Does PHMSA expect State damage prevention law enforcement programs to have the authority to levy civil penalties that are equal to PHMSA’s civil penalty levels?
No. PHMSA expects States to simply have civil penalty authority in their damage prevention laws and to use their civil penalty authority (and/or other sanctions) to discourage noncompliance with State damage prevention laws. PHMSA does not expect State civil penalty maximums to match PHMSA’s civil penalty maximums.
Does PHMSA expect each State to have only one agency or entity that enforces the State damage prevention law?
No. PHMSA is evaluating each State’s entire damage prevention law enforcement program for adequacy. PHMSA does not expect all enforcement activities to be consolidated under one agency or enforcement body. PHMSA expects that some States will have more complex enforcement mechanisms than others, depending on the requirements of each State’s excavation damage prevention law and the internal policies of each State.
Can States use PHMSA base grant funding for excavation damage prevention law enforcement activities?
Yes. However, States may only use PHMSA base grant funding for enforcing excavation damage prevention requirements pertaining to pipeline operators regulated by the State. For more information, contact Zach Barrett at firstname.lastname@example.org.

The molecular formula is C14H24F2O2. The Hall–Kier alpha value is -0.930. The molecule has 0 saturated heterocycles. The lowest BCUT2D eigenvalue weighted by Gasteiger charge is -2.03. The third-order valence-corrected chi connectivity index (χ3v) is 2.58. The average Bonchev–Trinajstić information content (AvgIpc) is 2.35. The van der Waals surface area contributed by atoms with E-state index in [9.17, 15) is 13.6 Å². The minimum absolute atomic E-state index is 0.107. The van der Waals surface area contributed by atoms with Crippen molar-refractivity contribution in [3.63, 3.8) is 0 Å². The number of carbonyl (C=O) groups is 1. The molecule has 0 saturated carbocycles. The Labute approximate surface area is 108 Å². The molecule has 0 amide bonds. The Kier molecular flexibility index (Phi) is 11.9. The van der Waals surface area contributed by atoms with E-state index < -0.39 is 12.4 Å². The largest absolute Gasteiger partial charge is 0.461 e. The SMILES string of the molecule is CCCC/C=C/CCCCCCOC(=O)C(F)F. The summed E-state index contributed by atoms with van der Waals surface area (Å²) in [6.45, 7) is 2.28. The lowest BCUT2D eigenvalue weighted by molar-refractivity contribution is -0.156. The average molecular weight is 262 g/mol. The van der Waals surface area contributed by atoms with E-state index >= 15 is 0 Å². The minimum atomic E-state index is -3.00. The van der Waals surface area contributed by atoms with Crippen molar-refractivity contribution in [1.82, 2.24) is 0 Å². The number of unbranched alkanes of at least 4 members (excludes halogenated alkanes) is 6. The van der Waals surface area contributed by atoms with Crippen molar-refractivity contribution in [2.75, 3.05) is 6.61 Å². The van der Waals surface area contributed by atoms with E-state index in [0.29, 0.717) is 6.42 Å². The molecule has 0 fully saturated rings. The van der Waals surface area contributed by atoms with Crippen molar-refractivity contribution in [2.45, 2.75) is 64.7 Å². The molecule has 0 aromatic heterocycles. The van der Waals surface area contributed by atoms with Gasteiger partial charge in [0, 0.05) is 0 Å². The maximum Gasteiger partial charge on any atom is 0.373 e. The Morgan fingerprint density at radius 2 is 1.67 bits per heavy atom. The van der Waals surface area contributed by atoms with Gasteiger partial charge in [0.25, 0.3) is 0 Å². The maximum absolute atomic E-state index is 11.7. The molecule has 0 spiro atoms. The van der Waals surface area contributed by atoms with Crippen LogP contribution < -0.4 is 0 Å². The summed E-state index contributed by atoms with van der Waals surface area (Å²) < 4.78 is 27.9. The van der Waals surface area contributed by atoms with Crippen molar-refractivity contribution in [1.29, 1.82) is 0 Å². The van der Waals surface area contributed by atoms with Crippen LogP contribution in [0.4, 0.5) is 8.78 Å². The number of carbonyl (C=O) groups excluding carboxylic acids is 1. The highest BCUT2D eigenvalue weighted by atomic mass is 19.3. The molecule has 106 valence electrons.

How will PHMSA determine who to meet with in States where the damage prevention laws are not enforced through the State pipeline safety program?
PHMSA has identified the entities in each State having enforcement authority for each State’s excavation damage prevention law (assuming enforcement authority exists). PHMSA has sent letters about the rule and PHMSA’s intent to evaluate State enforcement programs to the enforcement organizations and the governor in each State. For all State enforcement program evaluations, State pipeline safety offices will be invited to attend the evaluation meetings even if enforcement is not vested in the State pipeline safety program.
What is the timeframe in which PHMSA will issue the findings of its program evaluations to each State?
PHMSA has not determined a specific timeline for issuing the findings of each program evaluation. However, PHMSA intends to issue findings within several months of each program evaluation.
How long does each State damage prevention law enforcement program evaluation take?Typically, evaluations take approximately three to four hours.
Does PHMSA expect State enforcement programs to demonstrate ongoing reduction in excavation damage rates, even if damage rates are already very low as a result of a strong damage prevention program that includes adequate enforcement?
No. States with long-established, adequate damage prevention programs including enforcement will often experience a "plateau" in the rate of excavation damages. Excavation damage rates are influenced by multiple factors, including enforcement of the damage prevention law. States should be able to explain the factors contributing to the apparent damage rates in each state. However, PHMSA is not evaluating the adequacy of State enforcement programs based solely on the variability in excavation damage rates.
Federal Enforcement Action in States with Inadequate Enforcement Programs
When can PHMSA take enforcement action in a State that PHMSA deems to have an inadequate enforcement program?